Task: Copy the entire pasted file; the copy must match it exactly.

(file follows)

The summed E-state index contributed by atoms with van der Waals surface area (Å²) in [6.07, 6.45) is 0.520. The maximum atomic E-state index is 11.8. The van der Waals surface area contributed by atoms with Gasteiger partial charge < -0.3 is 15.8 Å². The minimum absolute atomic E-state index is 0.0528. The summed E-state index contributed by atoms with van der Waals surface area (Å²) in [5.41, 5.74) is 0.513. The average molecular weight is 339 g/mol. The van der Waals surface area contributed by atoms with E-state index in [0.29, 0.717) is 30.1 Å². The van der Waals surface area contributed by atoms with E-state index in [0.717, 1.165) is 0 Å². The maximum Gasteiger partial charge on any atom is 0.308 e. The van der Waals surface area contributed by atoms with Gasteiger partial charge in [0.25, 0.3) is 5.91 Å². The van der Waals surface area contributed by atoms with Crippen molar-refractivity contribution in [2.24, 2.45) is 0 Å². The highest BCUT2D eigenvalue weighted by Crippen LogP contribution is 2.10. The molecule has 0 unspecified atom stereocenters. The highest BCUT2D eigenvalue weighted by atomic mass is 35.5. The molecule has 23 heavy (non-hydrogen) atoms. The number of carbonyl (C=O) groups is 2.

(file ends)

The summed E-state index contributed by atoms with van der Waals surface area (Å²) in [6.07, 6.45) is 0.520. The maximum atomic E-state index is 11.8. The van der Waals surface area contributed by atoms with Gasteiger partial charge < -0.3 is 15.8 Å². The minimum absolute atomic E-state index is 0.0528. The summed E-state index contributed by atoms with van der Waals surface area (Å²) in [5.41, 5.74) is 0.513. The average molecular weight is 339 g/mol. The van der Waals surface area contributed by atoms with E-state index in [0.29, 0.717) is 30.1 Å². The van der Waals surface area contributed by atoms with E-state index in [0.717, 1.165) is 0 Å². The maximum Gasteiger partial charge on any atom is 0.308 e. The van der Waals surface area contributed by atoms with Gasteiger partial charge in [0.25, 0.3) is 5.91 Å². The van der Waals surface area contributed by atoms with Crippen molar-refractivity contribution in [2.24, 2.45) is 0 Å². The highest BCUT2D eigenvalue weighted by Crippen LogP contribution is 2.10. The molecule has 0 unspecified atom stereocenters. The highest BCUT2D eigenvalue weighted by atomic mass is 35.5. The molecule has 23 heavy (non-hydrogen) atoms. The number of carbonyl (C=O) groups is 2.